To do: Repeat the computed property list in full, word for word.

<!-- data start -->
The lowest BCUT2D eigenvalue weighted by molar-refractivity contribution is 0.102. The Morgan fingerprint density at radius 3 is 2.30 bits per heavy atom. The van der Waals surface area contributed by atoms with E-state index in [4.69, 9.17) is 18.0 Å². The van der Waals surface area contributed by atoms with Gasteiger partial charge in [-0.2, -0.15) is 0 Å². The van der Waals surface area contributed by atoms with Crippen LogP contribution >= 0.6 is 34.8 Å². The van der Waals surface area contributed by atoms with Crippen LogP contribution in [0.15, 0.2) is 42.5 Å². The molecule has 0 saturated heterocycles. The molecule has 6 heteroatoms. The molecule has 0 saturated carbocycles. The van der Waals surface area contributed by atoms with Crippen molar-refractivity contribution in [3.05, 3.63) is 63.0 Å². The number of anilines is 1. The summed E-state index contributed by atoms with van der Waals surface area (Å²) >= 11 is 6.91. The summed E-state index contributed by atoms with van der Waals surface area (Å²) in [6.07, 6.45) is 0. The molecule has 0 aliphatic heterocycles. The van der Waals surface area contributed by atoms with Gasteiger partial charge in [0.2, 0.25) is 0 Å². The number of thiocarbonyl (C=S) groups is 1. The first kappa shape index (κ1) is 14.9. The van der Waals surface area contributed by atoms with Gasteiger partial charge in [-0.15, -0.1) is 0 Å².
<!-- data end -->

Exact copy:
The lowest BCUT2D eigenvalue weighted by molar-refractivity contribution is 0.102. The Morgan fingerprint density at radius 3 is 2.30 bits per heavy atom. The van der Waals surface area contributed by atoms with E-state index in [4.69, 9.17) is 18.0 Å². The van der Waals surface area contributed by atoms with Gasteiger partial charge in [-0.2, -0.15) is 0 Å². The van der Waals surface area contributed by atoms with Crippen LogP contribution >= 0.6 is 34.8 Å². The van der Waals surface area contributed by atoms with Crippen LogP contribution in [0.15, 0.2) is 42.5 Å². The molecule has 0 saturated heterocycles. The molecule has 6 heteroatoms. The molecule has 0 saturated carbocycles. The van der Waals surface area contributed by atoms with Crippen molar-refractivity contribution in [3.05, 3.63) is 63.0 Å². The number of anilines is 1. The summed E-state index contributed by atoms with van der Waals surface area (Å²) >= 11 is 6.91. The summed E-state index contributed by atoms with van der Waals surface area (Å²) in [6.07, 6.45) is 0. The molecule has 0 aliphatic heterocycles. The van der Waals surface area contributed by atoms with Gasteiger partial charge in [0.2, 0.25) is 0 Å². The number of thiocarbonyl (C=S) groups is 1. The first kappa shape index (κ1) is 14.9. The van der Waals surface area contributed by atoms with Gasteiger partial charge in [-0.15, -0.1) is 0 Å².